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I use a Mac Pro with dual 2.4 Ghz quad-core Xeon processors. The machine has 6 GB of DDR2-667 RAM and two 500 GB drives in RAID 0. I am running OSX Snow Leopard because newer versions of OSX are not compatible with my hardware. I very often need to have 10 or more programs open at one time. As an example, I might run Photoshop, InDesign, Microsoft Word, Excel, a Bible software program, Outlook, two web browsers (Safari and Firefox), a Windows 7 virtual PC using VMWare Fusion, Acrobat Pro with Pitstop, Flightcheck, and Calibre. In addition, Time Machine runs periodic backup as I work. The machine runs very slowly with all this going on at once, but I am constantly going from one program to another, so closing APPs as I go and reopening each one again as needed is not an option. I can upgrade to 12 GB total RAM for $180 or to 20 GB of RAM for $380. Other than one bad ethernet port the hardware is in perfect working condition, so I hate to purchase a new machine if the one I have can be upgraded to solve the problem. And now my question: Do you think upgrading the RAM to 12 GB or 20 GB would have significant impact on performance in my situation, or is upgrading to a newer machine the only option to improve performance?

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closed as primarily opinion-based by Breakthrough, nerdwaller, Tog, nc4pk, Simon Sheehan Oct 27 '13 at 5:03

Many good questions generate some degree of opinion based on expert experience, but answers to this question will tend to be almost entirely based on opinions, rather than facts, references, or specific expertise.If this question can be reworded to fit the rules in the help center, please edit the question.

You should check your Activity Monitor to see where your bottleneck is. If during your situation as described above the CPU is at 100%, then you'd need to look into CPU/PC refresh options. If it's memory, then your question of "how much" becomes relevant. Until then, you're getting ahead of yourself. Unless I missed it in your question, how did you determine that RAM may help? Did you do other diagnostics not mentioned? – nerdwaller Oct 17 '13 at 6:04
Generation is an important distinction to determine "old", based on Wikipedia I assume you have the 2010 Mac Pro with Bloomfield (Nehalem-based) CPUs which is currently 4 gens "old". – justbrowsing Oct 17 '13 at 8:23
Also, I suspect a SSD might be the answer if you are running backups (disk intensive). – justbrowsing Oct 17 '13 at 8:26

Holy smokes, even without any quantitative analysis I can tell you that you're running just about all your machine can handle. Your processor is just not strong enough to smoothly manage this level of activity, and more RAM won't help significantly.

I would recommend buying a second computer with a stronger, multi-core processor (3.0+ ghz with at least 4 cores) and 8-16GB DDR3 RAM. As long as you don't buy another macbook, you can actually get a desktop rig like that for about $450-650 (cost of monitor not included). Investigate your options on newegg - they tend to have decent deals.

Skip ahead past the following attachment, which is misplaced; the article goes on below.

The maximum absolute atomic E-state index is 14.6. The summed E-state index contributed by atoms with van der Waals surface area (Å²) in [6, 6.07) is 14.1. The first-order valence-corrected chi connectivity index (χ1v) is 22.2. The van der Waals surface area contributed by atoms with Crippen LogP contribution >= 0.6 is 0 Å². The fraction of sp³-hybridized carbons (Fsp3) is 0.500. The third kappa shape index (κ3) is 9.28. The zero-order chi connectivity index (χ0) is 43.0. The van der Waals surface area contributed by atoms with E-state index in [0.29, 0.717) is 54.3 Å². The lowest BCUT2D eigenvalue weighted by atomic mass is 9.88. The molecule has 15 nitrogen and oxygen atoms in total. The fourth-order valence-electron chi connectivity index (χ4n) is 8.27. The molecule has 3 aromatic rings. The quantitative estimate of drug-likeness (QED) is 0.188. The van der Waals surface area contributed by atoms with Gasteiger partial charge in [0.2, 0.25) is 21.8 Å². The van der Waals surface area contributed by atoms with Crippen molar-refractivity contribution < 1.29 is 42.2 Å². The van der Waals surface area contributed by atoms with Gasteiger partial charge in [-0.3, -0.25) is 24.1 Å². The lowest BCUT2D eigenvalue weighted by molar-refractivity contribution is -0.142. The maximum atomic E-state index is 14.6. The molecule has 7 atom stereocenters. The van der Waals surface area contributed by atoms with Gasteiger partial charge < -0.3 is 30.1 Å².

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I disagree there - the old quad xeons are beasts,and apparently still hold their own - he's not using a Macbook, but rather those big apple workstations. – Journeyman Geek Oct 17 '13 at 8:01

You're probably causing your o/s to swap memory to disk given you have some very memory hungry applications running all the time. This will probably be easy to see by looking at your hard disk activity light when you change applications.

Firstly, check to see if this is the problem (Activity Monitor). If so, there are 2 things you can do. 1) Increase RAM so you can fit more applications in memory at the same time without having to swap them to disk. 2) Get a faster drive - maybe an SSD if you can stretch to that.

The CPU is fine providing you're not actually processing much simultaneously. Just because the apps are loaded into memory does not mean they're consuming large amounts of CPU. Only when they're asked to perform work will then get CPU greedy. Of course, if you do need to execute many tasks in parallel (i.e. server type work) then a newer CPU would benefit, but in this example, I think larger gains could be had by upping the RAM. Ask your retailer if you can 'try before you buy' ?

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Well, I definitely agree with @JourneymanGeek that the current processor is fine and there is no point of replacing it... the issue here is the RAM. Normally, when you use Adobe PS atleast 8GB is required (that's just my opinion for better performance) coupled with all the multitasking you been doing, atleast 12GB or above memory is required. Usually, 12GB should do the necessary work but 16GB is always the better option. Also, sometimes browsers can drain too much memory due to the installed add-ons and plugins etc. So IMO, go with a 16GB of memory upgrade (assuming this is your system - and that is the max you can upgrade your RAM to. More often instead of contemplating on getting a new system you will be amazed by the performance you can get just by upgrading your RAM.

Hope that helps.

P>S: If you need memory try these links :- Link#1 Link#2

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Your best option IMO is to move to SSD's. Do you need all 500gb for operations, or is most of it for storage? A raid 0 with two SSD's will give your PC the bigger kick. This will make your PC use less RAM as your SSD's will be as fast or nearly as fast as your RAM.

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A SSD will make a system a lot more responsive, but it will not make the system use less RAM. Anx RAID-0 is probably overkill. A single SSD and a single HDD will work just fine. – Hennes Oct 17 '13 at 18:13

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